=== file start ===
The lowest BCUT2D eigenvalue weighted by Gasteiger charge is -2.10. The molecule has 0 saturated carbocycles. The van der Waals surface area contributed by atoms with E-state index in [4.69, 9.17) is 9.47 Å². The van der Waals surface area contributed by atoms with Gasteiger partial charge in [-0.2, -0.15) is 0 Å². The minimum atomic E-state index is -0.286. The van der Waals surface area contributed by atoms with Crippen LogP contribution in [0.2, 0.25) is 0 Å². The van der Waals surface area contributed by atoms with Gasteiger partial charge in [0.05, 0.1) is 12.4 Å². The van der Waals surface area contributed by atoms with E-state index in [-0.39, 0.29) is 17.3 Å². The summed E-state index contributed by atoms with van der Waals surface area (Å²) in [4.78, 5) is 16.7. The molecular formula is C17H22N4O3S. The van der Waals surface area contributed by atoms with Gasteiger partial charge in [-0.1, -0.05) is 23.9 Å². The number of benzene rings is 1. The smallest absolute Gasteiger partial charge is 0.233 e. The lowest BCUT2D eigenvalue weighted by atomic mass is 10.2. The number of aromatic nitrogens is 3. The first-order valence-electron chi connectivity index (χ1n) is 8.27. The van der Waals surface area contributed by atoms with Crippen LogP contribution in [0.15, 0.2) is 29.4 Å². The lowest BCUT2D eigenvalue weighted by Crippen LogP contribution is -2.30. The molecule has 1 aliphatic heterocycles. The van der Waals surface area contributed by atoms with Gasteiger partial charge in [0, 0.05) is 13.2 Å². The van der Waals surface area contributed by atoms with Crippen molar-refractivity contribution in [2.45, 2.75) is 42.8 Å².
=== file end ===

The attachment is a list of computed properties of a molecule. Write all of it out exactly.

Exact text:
The lowest BCUT2D eigenvalue weighted by Gasteiger charge is -2.10. The molecule has 0 saturated carbocycles. The van der Waals surface area contributed by atoms with E-state index in [4.69, 9.17) is 9.47 Å². The van der Waals surface area contributed by atoms with Gasteiger partial charge in [-0.2, -0.15) is 0 Å². The minimum atomic E-state index is -0.286. The van der Waals surface area contributed by atoms with Crippen LogP contribution in [0.2, 0.25) is 0 Å². The van der Waals surface area contributed by atoms with Gasteiger partial charge in [0.05, 0.1) is 12.4 Å². The van der Waals surface area contributed by atoms with E-state index in [-0.39, 0.29) is 17.3 Å². The summed E-state index contributed by atoms with van der Waals surface area (Å²) in [4.78, 5) is 16.7. The molecular formula is C17H22N4O3S. The van der Waals surface area contributed by atoms with Gasteiger partial charge in [-0.1, -0.05) is 23.9 Å². The number of benzene rings is 1. The smallest absolute Gasteiger partial charge is 0.233 e. The lowest BCUT2D eigenvalue weighted by atomic mass is 10.2. The number of aromatic nitrogens is 3. The first-order valence-electron chi connectivity index (χ1n) is 8.27. The van der Waals surface area contributed by atoms with Crippen LogP contribution in [0.15, 0.2) is 29.4 Å². The lowest BCUT2D eigenvalue weighted by Crippen LogP contribution is -2.30. The molecule has 1 aliphatic heterocycles. The van der Waals surface area contributed by atoms with Gasteiger partial charge in [0, 0.05) is 13.2 Å². The van der Waals surface area contributed by atoms with Crippen molar-refractivity contribution in [2.45, 2.75) is 42.8 Å².